DOD database to keep watch on network traffic

Participation would be voluntary, but will provide a clearer view of cyber threats, DOD official says

In its ongoing effort to keep and hold the high ground in cyberspace, the Defense Department is considering developing a database to monitor government and private-sector network traffic. According to U.S. Cyber Command officials, participating in the database is voluntary, but the collected information will provide the government with a better view of cyber threats.

Speaking last week at a seminar on cybersecurity regulation hosted by the Potomac Institute, Marine Lt. Gen. Robert E. Schmidle Jr., deputy commander of Cyber Command, said that the shared database will provide the DOD with a common operational picture. The database will collect information from all of the services’ networks, the Homeland Security Department and other federal agencies.

But putting all of these various data feeds into a single coherent database “will be an ugly challenge,” Schmidle said. Cooperating organizations who contribute data will have access to the database. This shared approach is important because it allows the government to respond in a unified fashion during an incident, he said.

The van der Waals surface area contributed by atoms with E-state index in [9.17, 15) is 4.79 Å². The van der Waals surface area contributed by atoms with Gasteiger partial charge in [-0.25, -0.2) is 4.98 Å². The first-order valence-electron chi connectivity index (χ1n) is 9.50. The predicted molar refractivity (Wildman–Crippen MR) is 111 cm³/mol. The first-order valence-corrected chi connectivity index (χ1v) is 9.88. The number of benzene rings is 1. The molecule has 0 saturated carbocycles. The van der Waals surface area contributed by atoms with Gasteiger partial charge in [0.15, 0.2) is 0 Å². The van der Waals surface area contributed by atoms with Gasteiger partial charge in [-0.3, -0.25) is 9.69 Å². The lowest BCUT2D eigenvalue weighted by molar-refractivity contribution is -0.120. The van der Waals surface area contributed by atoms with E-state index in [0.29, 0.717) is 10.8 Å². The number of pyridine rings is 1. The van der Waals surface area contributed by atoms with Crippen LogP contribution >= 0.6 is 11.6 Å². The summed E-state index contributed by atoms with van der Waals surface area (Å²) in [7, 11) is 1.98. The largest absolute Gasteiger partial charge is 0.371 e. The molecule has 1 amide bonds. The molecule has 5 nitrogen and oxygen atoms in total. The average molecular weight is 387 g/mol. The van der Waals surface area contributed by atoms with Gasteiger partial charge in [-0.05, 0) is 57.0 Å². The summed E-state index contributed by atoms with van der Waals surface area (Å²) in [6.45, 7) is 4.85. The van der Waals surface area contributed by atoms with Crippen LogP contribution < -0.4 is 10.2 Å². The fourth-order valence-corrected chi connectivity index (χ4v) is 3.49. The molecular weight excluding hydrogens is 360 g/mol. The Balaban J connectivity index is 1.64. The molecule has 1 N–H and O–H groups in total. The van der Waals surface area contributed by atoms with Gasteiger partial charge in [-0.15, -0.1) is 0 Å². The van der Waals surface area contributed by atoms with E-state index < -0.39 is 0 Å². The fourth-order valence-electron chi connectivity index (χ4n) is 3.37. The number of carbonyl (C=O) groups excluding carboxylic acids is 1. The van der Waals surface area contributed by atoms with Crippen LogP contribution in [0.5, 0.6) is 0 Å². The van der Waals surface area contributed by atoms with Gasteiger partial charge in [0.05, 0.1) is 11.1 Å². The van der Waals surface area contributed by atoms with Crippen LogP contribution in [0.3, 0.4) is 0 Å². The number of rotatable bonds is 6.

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However, Schmidle said that he did not expect the database to be set up immediately, as there are potential policy and privacy issues to be ironed out first.

Those issues include concerns about how deeply the DOD should be involved in commercial and civilian government networks. Nextgov reported that legislators and federal officials continue to debate the best strategy to defend government networks and critical infrastructure while maintaining individual and corporate privacy.

Schmidle contended that his organization only overlooks and defends sites in the .mil domain and only conducts operations on the Internet when ordered to by civilian officials. But he noted that defensive cyberspace operations cannot be effective without offensive operations on other networks.

Defense and industry experts have recently noted that while the DOD has established cyberspace commands and missions, what is still lacking is an overarching strategy to coordinate activities and responses to attacks at the national level.

About the Author

Henry Kenyon is a contributing writer for Defense Systems.

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